Ever get those moments where everything seems to go in slow motion, like the universe wants you to get a good look at exactly how everything is about to go pear shaped? That fire extinguisher took an eternity to come down. It landed on the valve, at an angle, breaking off the valve entirely. Now basically a rocket, it shot up towards the stands, where it hit a support beam in the middle and wrenched. like, all of the bolts out. The beam tumbled from its wedge between the stands and the dugout, and kicked up a cloud of dust when it made a hole in the concrete on the concourse. The fire extinguisher came out of the exchange considerably worse for wear, and after blowing all of its remaining foam all over the dugout, it ricocheted to the ground next to me looking like a bent tin can. The now unsupported beams groaned, drawing my attention up. A shower of dust fell from the ceiling. I gulped and started running. I needed to find an outhouse, quick.

With the guards and much of the town distracted by the structural crumbling sounds, I had an easy time slipping out the way I came. Ponies were being herded out of the more precarious structures and into open spaces. Not everyone was responding yet. The patrons of the bar seemed particularly unperturbed by these developments, and nobody saw me duck into the adjoining latrine and shut the door behind me.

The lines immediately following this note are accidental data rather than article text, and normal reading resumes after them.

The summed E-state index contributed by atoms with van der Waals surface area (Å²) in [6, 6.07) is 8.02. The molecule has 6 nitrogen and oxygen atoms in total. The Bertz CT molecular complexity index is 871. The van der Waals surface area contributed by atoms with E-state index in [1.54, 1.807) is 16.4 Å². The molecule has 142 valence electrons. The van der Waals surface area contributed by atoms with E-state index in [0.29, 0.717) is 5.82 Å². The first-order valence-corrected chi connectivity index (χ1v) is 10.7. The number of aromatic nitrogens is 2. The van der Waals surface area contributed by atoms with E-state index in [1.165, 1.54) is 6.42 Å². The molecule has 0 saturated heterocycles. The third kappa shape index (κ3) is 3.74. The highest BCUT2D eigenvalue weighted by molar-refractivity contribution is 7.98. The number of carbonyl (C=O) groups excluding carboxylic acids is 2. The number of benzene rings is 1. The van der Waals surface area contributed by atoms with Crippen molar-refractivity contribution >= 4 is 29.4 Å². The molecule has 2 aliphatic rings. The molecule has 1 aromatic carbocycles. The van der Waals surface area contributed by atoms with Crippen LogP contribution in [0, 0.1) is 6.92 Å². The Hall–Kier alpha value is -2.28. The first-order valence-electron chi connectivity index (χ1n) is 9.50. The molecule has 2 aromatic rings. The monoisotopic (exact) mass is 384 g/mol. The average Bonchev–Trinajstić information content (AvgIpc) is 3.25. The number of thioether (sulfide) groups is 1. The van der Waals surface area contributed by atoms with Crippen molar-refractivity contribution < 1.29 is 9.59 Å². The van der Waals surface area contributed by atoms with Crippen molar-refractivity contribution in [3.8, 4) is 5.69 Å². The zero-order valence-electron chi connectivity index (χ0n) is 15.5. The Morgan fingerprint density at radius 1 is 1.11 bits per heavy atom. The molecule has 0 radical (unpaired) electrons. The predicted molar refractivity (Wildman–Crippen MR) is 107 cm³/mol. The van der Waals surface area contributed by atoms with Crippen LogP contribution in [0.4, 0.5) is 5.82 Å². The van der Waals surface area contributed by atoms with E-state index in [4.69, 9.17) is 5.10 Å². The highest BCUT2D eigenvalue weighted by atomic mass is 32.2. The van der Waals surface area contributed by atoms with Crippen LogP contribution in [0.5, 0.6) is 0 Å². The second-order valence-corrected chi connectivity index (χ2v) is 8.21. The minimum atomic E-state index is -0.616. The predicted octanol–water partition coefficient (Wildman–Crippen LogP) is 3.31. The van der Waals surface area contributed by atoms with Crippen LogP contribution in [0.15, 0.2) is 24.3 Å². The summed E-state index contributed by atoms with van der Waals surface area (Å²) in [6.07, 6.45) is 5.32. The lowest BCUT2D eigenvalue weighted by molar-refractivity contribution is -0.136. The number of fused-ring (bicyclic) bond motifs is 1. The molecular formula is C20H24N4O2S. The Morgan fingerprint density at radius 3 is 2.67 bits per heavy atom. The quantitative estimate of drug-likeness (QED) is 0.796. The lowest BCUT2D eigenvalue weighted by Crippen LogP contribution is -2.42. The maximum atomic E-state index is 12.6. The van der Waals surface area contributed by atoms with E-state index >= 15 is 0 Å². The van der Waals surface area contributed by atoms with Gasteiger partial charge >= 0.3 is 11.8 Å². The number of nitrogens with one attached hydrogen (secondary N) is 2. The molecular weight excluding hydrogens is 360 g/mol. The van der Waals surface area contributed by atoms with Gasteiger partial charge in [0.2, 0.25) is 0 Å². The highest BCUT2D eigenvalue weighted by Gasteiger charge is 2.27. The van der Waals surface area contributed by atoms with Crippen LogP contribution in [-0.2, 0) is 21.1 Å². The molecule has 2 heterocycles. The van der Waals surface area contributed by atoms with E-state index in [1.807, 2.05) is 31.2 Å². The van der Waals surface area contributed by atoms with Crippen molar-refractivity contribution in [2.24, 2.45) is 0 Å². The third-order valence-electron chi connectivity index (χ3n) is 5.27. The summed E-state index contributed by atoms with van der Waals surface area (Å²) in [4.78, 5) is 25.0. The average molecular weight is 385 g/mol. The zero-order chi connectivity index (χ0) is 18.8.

I quickly wished that this wasn’t my alibi, because toilets without running water are not pleasant places. I mean, I should have seen this coming. They probably recycle their own piss, they're that stingy with water. It was just a bucket. A bucket covered in stains with rotting sides, and a number of stains around the back of the place from ponies who were too sloshed to even shit in a bucket correctly. Some poor bastard had the job of emptying this thing. I wasn't sure if I'd be able to commit to staying in here until I could deliver my punchline.

I cracked the door open and took a breath (never has tobacco smoke and wood rot smelled so sweet) and held it. When I started seeing stars, the whole shed shook from vibrations in the floor, and the crash of the stand falling in on itself echoed around the stadium. I sighed in relief. Then remembered why I was holding my breath. No longer able to take it, I let the door fly open.